At first glance it would appear that absolutely every new feature on iPhone X is available on other smartphones. From the micro-bezel OLED display to Face ID face recognition, Apple has embraced features found elsewhere.
That’s how Apple rolls. The company seldom is first to the party with some super duper A-number one triple distilled feature or function. What Apple does best is what it has always done best– figure out which parts, functions, and features should go where so users get a better experience. But only Apple could build iPhone X.
Let me start with the basics. iPhone X borrows from functionality and features found elsewhere. Unlike competitors, Apple does them better. Go back to the Mac. Xerox had a mouse and point and click first. Retail stores? Everybody had them and shuttered them before Apple figured out how to do it right.
Remember the portable media players of the last century? Yes, people did carry a CD player and a stack of CDs to listen to music before Apple came along with the little hard disk drive that could– iPod. Then along came the smartphone revolution and the iPod was threatened by a new device. Years late to the party, Apple’s iPhone defined the entire generation of devices. Tablets? They were around for years and nobody used them. Today, Apple has about 300-million iPad customers.
With all the basic parts of iPhone X already in smartphones on the market, why didn’t another company build a device a few years ago that works as well as Apple’s latest and greatest?
Micro-bezel displays? Samsung, Xiaomi, even Sharp had them years before iPhone X. Fingerprint scanner? Many others had them first. Apple made it work in Touch ID. Facial recognition? Samsung has it and an iris scanner to boot and a simple photograph can fool it. Face ID on iPhone X sets the new standard and a higher bar. Wireless charging? It’s been around for years. Dual rear cameras? Others have been there and done that but Apple made it work better.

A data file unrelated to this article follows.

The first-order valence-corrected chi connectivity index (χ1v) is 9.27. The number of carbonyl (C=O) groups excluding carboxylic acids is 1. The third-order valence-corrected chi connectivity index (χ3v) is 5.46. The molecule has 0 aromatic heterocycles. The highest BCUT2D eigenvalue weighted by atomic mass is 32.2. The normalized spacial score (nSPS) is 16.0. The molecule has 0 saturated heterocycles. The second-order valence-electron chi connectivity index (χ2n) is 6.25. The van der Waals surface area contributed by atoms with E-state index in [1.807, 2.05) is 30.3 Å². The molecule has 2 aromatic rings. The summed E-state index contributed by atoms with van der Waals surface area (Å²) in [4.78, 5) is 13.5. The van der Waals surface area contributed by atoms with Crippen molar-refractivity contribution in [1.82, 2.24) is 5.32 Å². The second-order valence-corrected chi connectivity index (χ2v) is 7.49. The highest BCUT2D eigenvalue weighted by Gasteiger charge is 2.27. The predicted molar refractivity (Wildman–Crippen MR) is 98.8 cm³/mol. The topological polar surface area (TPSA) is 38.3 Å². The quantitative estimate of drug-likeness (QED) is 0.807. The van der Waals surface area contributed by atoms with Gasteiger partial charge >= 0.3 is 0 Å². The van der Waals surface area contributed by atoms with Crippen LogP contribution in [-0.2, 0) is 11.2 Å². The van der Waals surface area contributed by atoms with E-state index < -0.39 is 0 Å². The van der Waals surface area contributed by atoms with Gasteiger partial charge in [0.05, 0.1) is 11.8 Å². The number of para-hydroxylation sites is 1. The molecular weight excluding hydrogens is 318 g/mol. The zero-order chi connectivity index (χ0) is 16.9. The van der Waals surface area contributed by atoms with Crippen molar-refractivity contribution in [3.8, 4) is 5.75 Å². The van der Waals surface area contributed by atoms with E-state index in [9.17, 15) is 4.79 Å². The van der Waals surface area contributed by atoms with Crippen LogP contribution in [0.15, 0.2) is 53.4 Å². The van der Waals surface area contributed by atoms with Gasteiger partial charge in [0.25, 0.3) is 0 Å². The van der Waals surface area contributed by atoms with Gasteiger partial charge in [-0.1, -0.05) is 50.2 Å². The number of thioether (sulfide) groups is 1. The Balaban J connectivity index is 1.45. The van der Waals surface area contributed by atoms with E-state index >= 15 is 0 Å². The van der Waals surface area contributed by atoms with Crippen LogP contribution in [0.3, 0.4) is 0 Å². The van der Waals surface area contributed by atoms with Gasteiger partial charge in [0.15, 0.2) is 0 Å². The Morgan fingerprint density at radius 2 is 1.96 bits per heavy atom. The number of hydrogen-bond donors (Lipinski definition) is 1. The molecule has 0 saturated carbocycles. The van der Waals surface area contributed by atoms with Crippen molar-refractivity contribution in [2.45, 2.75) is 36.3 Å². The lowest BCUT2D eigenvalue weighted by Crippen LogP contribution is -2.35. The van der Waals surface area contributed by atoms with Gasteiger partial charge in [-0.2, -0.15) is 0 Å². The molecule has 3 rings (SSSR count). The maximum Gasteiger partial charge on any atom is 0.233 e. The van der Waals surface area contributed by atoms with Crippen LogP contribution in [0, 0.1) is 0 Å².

One could argue that only Apple could build the first point and click PC for the masses. Only Apple could build a portable music player. Only Apple could build an online music store that people would use. Only Apple could build retail stores that work. Only Apple could build a smartphone, a tablet, a smartwatch– and make them all not only work better than competitors, but better together within an integrated ecosystem.
Look backwards in technology for 30 years and you’ll find a veritable graveyard of bullet point features and functions from Apple’s competitors which Apple did better and does better.
Wait. What about Siri?
You’ll read that Amazon’s Echo and Alexis combo have won the day, trampling Siri underfoot in the marketplace for talking and listening gadgets. Really? Siri has improved steadily since iPhone 4 and with iOS 11 is easier to use and understand. Siri exists on over 1-billion mobile devices. What about Echo and Alexis? Amazon won’t say so it’s likely not a number to be proud of.
Out Of Sight
It isn’t as if what Apple does is a secret. Apple plays in plain sight, cobbles together features and functions that are visible and available elsewhere (but not always in the same package).
Apple Stores? Microsoft copied them but loses money on each one. Siri? Everyone has a copycat but which one gets used the most? Tablets? Apple is just showing off with iPad Pro. Smartphones? You’ll be among the fortunate to get one in 2017. Macs? What do all good Windows-based PCs and Chromebooks look like?
It’s not just a list of bullet point features, but it’s how Apple integrates technology into the ecosystem. The company’s Services revenue and profits exceed the Mac and iPad and could be a Fortune 100 company on its own. Who else does that?
Samsung sells a few nice Galaxy-whatever smartphones but ask someone who owns the latest to show you how well the iris scanner or face recognition works (if they know how to use it at all).
Apple’s entire history as a technology company is wrapped up in iPhone X, arguably the best product it has ever produced. Why didn’t Samsung do with the Galaxy-whatever that Apple did? Why didn’t Microsoft build a smartphone that customers want to use?
That’s what Apple does. It builds products customers want to buy and want to use.